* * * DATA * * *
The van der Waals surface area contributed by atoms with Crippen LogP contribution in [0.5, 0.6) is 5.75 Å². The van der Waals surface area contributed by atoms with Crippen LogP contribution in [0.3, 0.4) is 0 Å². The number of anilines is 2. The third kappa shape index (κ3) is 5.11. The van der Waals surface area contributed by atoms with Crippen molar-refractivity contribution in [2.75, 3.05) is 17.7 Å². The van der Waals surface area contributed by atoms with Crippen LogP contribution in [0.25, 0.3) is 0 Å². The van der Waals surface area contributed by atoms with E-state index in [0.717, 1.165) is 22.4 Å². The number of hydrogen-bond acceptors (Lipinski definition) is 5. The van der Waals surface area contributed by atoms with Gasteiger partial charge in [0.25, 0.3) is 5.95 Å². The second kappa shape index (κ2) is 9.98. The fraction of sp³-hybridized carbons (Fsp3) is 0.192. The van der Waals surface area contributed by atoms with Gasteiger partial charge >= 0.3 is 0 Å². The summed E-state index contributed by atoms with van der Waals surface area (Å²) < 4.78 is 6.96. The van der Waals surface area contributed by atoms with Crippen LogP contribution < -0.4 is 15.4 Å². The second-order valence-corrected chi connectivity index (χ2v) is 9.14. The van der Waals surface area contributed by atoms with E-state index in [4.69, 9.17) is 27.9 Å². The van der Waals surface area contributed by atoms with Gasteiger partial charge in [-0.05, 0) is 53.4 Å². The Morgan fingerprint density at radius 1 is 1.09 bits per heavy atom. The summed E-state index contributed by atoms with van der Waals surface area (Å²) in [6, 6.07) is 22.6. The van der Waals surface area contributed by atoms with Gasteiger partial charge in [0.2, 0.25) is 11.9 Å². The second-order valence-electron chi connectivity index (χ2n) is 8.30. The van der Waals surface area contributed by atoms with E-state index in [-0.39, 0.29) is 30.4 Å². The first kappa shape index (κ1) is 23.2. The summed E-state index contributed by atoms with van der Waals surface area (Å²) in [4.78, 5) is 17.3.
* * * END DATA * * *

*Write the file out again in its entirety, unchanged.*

The van der Waals surface area contributed by atoms with Crippen LogP contribution in [0.5, 0.6) is 5.75 Å². The van der Waals surface area contributed by atoms with Crippen LogP contribution in [0.3, 0.4) is 0 Å². The number of anilines is 2. The third kappa shape index (κ3) is 5.11. The van der Waals surface area contributed by atoms with Crippen molar-refractivity contribution in [2.75, 3.05) is 17.7 Å². The van der Waals surface area contributed by atoms with Crippen LogP contribution in [0.25, 0.3) is 0 Å². The van der Waals surface area contributed by atoms with E-state index in [0.717, 1.165) is 22.4 Å². The number of hydrogen-bond acceptors (Lipinski definition) is 5. The van der Waals surface area contributed by atoms with Gasteiger partial charge in [0.25, 0.3) is 5.95 Å². The second kappa shape index (κ2) is 9.98. The fraction of sp³-hybridized carbons (Fsp3) is 0.192. The van der Waals surface area contributed by atoms with Gasteiger partial charge >= 0.3 is 0 Å². The summed E-state index contributed by atoms with van der Waals surface area (Å²) < 4.78 is 6.96. The van der Waals surface area contributed by atoms with Crippen LogP contribution < -0.4 is 15.4 Å². The second-order valence-corrected chi connectivity index (χ2v) is 9.14. The van der Waals surface area contributed by atoms with E-state index in [4.69, 9.17) is 27.9 Å². The van der Waals surface area contributed by atoms with Gasteiger partial charge in [-0.05, 0) is 53.4 Å². The Morgan fingerprint density at radius 1 is 1.09 bits per heavy atom. The summed E-state index contributed by atoms with van der Waals surface area (Å²) in [6, 6.07) is 22.6. The van der Waals surface area contributed by atoms with Gasteiger partial charge in [0.2, 0.25) is 11.9 Å². The second-order valence-electron chi connectivity index (χ2n) is 8.30. The van der Waals surface area contributed by atoms with E-state index in [-0.39, 0.29) is 30.4 Å². The first kappa shape index (κ1) is 23.2. The summed E-state index contributed by atoms with van der Waals surface area (Å²) in [4.78, 5) is 17.3.